The youths must wake up from this elite induced somnolence and  mental slavery of epidemic proportion that has blinded us from recognising even our own rights let alone strive to create value for ourselves in whatever capacity we are engaged in. When given the opportunity to serve and make a difference in our nation we must try to create a niche for ourselves by being upright and selfless so that we don’t drag our generation and nation into ignominious shame as witnessed in a very recent past which even though is a setback, is no justification for the perpetual recycling of tired old men in power . We have intelligent young people in their millions with a lot to offer but are being relegated to mere spectators in the scheme of things.   Today in every growing economy the world over, the youths are the main drivers of the new economy. We must identify such potentials, engage these young people productively and groom them towards becoming the selfless leaders that will propel this great nation towards achieving true greatness tomorrow. it is indeed true that any nation that fails to plan is certainly planning to fail.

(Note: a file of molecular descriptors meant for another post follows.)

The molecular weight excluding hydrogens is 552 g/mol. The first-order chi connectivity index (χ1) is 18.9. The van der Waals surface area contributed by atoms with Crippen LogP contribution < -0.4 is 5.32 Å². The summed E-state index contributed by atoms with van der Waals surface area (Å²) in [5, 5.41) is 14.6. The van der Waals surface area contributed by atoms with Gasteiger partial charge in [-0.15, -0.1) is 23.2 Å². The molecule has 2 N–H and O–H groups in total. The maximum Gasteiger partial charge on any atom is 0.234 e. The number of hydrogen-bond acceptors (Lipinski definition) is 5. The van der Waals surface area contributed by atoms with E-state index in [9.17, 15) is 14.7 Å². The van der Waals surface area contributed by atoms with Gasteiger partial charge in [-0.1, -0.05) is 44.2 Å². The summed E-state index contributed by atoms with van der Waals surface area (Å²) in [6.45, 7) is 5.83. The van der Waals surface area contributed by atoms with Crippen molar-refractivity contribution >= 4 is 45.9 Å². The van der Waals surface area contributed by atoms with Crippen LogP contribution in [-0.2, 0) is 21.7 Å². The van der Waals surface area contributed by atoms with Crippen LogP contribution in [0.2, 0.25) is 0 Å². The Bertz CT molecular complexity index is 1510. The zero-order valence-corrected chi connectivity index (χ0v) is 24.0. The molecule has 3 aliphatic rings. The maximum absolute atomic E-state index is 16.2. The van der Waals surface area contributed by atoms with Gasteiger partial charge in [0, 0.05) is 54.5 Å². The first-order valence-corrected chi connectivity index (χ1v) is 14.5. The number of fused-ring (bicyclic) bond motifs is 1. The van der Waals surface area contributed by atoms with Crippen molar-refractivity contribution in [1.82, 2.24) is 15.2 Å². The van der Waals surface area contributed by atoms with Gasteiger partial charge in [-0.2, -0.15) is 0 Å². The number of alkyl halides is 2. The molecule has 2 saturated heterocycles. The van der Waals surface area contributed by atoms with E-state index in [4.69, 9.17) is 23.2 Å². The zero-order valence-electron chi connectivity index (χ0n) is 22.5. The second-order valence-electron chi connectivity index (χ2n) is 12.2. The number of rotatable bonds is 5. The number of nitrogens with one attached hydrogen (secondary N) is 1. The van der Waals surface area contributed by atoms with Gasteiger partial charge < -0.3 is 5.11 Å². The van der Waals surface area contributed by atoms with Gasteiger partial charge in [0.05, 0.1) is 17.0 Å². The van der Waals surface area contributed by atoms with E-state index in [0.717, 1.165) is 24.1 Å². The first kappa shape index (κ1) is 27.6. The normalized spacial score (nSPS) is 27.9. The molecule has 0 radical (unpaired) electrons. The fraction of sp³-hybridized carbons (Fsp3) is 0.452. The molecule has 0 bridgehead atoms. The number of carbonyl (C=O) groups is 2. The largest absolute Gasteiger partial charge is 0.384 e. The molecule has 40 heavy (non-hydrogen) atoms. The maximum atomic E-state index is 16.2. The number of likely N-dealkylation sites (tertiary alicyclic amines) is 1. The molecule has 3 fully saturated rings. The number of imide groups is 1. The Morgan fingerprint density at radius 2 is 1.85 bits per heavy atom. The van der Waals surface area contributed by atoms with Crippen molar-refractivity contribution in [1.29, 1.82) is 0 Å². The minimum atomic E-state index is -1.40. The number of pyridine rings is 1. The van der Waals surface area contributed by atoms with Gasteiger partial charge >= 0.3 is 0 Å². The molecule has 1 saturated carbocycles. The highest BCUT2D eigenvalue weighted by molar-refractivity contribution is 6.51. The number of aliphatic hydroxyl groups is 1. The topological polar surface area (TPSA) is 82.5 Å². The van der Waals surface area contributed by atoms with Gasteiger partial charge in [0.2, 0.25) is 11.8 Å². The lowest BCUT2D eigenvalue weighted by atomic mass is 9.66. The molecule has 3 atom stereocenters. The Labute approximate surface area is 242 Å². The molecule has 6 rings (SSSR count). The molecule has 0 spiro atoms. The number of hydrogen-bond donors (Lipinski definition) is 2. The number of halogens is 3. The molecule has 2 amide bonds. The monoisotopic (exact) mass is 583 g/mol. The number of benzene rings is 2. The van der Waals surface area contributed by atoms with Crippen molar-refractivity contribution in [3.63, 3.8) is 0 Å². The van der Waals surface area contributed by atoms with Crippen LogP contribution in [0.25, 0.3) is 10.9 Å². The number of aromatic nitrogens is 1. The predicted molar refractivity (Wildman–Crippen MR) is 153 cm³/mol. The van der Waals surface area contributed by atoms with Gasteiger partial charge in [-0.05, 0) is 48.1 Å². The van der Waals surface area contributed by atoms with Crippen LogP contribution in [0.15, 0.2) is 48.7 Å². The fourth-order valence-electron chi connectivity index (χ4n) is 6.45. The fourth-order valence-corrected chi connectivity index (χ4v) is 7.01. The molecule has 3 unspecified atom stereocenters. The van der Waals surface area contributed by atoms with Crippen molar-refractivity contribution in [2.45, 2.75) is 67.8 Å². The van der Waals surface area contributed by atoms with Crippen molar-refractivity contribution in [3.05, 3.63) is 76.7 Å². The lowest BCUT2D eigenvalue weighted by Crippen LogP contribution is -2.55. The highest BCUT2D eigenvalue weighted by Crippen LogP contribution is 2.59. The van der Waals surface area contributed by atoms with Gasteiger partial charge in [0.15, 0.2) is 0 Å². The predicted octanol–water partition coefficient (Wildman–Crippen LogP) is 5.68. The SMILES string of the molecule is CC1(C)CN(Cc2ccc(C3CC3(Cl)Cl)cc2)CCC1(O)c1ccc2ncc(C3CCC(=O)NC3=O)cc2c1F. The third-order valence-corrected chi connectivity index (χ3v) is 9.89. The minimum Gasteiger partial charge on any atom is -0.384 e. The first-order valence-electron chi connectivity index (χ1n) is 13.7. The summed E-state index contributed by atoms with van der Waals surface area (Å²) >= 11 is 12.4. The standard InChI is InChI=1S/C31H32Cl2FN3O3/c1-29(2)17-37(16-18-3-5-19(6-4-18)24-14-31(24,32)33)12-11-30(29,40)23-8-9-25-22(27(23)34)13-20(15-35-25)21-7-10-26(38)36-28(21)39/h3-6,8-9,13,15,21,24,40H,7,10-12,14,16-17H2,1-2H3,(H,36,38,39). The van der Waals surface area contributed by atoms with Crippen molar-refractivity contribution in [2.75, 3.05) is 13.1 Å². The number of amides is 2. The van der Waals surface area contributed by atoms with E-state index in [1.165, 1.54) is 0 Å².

Our parents must also shelve this self attitude and put the nation first in all they do and begin to take responsibilities for their actions and inaction, they must know when to become  drivers and also recognise the time they need to be chauffeured in the back seat of the process of leadership, that way they can provide visionary and pragmatic mentorship that will be respected by all. these we must all do to correct the many inadequacies in our national life that is consequent upon this gross intergenerational injustice   for the sake of our children, so that they may have a Nigeria they can aspire to lead tomorrow.

Mohammed Danjuma
President,  Arewa transformation and empowerment initiative (ATEI)